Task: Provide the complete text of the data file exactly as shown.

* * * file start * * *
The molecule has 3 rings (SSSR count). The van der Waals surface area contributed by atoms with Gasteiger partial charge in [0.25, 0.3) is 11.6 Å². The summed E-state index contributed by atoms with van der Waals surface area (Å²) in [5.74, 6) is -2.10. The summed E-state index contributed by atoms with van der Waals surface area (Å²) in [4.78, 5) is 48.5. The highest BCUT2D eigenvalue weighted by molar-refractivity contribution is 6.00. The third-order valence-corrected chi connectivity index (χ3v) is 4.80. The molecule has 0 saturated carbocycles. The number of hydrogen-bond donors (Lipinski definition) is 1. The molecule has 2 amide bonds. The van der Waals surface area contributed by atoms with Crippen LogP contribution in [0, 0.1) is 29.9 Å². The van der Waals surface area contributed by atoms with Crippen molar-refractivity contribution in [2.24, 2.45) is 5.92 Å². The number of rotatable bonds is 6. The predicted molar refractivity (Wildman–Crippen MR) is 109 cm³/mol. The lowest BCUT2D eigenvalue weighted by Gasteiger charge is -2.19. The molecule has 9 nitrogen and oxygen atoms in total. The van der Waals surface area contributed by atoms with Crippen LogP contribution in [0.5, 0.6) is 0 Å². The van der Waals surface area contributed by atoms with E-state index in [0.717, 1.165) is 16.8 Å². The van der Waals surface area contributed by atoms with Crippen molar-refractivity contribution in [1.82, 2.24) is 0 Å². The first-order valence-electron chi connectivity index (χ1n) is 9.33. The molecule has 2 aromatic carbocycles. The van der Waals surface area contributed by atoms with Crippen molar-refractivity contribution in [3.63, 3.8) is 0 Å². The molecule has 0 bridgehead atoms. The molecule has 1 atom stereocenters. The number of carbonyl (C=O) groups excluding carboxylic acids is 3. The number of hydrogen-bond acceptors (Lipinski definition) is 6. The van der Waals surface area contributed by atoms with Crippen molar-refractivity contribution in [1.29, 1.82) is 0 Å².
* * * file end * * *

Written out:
The molecule has 3 rings (SSSR count). The van der Waals surface area contributed by atoms with Gasteiger partial charge in [0.25, 0.3) is 11.6 Å². The summed E-state index contributed by atoms with van der Waals surface area (Å²) in [5.74, 6) is -2.10. The summed E-state index contributed by atoms with van der Waals surface area (Å²) in [4.78, 5) is 48.5. The highest BCUT2D eigenvalue weighted by molar-refractivity contribution is 6.00. The third-order valence-corrected chi connectivity index (χ3v) is 4.80. The molecule has 0 saturated carbocycles. The number of hydrogen-bond donors (Lipinski definition) is 1. The molecule has 2 amide bonds. The van der Waals surface area contributed by atoms with Crippen LogP contribution in [0, 0.1) is 29.9 Å². The van der Waals surface area contributed by atoms with Crippen molar-refractivity contribution in [2.24, 2.45) is 5.92 Å². The number of rotatable bonds is 6. The predicted molar refractivity (Wildman–Crippen MR) is 109 cm³/mol. The lowest BCUT2D eigenvalue weighted by Gasteiger charge is -2.19. The molecule has 9 nitrogen and oxygen atoms in total. The van der Waals surface area contributed by atoms with Crippen LogP contribution in [0.5, 0.6) is 0 Å². The van der Waals surface area contributed by atoms with E-state index in [0.717, 1.165) is 16.8 Å². The van der Waals surface area contributed by atoms with Crippen molar-refractivity contribution in [1.82, 2.24) is 0 Å². The first-order valence-electron chi connectivity index (χ1n) is 9.33. The molecule has 2 aromatic carbocycles. The van der Waals surface area contributed by atoms with Crippen molar-refractivity contribution in [3.63, 3.8) is 0 Å². The molecule has 0 bridgehead atoms. The molecule has 1 atom stereocenters. The number of carbonyl (C=O) groups excluding carboxylic acids is 3. The number of hydrogen-bond acceptors (Lipinski definition) is 6. The van der Waals surface area contributed by atoms with Crippen molar-refractivity contribution in [1.29, 1.82) is 0 Å².